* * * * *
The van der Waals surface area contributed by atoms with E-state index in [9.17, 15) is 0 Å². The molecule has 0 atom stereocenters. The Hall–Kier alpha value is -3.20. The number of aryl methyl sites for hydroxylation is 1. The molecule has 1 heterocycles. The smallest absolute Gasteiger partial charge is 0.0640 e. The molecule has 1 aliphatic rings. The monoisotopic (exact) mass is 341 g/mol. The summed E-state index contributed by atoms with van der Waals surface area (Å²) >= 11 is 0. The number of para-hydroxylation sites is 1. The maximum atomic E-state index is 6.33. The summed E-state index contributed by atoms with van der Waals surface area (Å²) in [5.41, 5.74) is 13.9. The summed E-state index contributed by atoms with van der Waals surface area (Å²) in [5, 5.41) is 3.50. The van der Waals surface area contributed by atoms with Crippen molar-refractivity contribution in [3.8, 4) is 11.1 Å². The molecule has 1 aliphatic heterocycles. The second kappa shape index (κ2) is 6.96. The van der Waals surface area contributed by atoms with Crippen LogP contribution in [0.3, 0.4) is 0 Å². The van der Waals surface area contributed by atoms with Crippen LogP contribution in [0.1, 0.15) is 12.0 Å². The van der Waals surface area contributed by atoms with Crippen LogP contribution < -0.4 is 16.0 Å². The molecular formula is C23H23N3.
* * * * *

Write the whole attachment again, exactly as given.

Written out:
The van der Waals surface area contributed by atoms with E-state index in [9.17, 15) is 0 Å². The molecule has 0 atom stereocenters. The Hall–Kier alpha value is -3.20. The number of aryl methyl sites for hydroxylation is 1. The molecule has 1 heterocycles. The smallest absolute Gasteiger partial charge is 0.0640 e. The molecule has 1 aliphatic rings. The monoisotopic (exact) mass is 341 g/mol. The summed E-state index contributed by atoms with van der Waals surface area (Å²) >= 11 is 0. The number of para-hydroxylation sites is 1. The maximum atomic E-state index is 6.33. The summed E-state index contributed by atoms with van der Waals surface area (Å²) in [5.41, 5.74) is 13.9. The summed E-state index contributed by atoms with van der Waals surface area (Å²) in [5, 5.41) is 3.50. The van der Waals surface area contributed by atoms with Crippen molar-refractivity contribution in [3.8, 4) is 11.1 Å². The molecule has 1 aliphatic heterocycles. The second kappa shape index (κ2) is 6.96. The van der Waals surface area contributed by atoms with Crippen LogP contribution in [0.3, 0.4) is 0 Å². The van der Waals surface area contributed by atoms with Crippen LogP contribution in [0.1, 0.15) is 12.0 Å². The van der Waals surface area contributed by atoms with Crippen LogP contribution < -0.4 is 16.0 Å². The molecular formula is C23H23N3.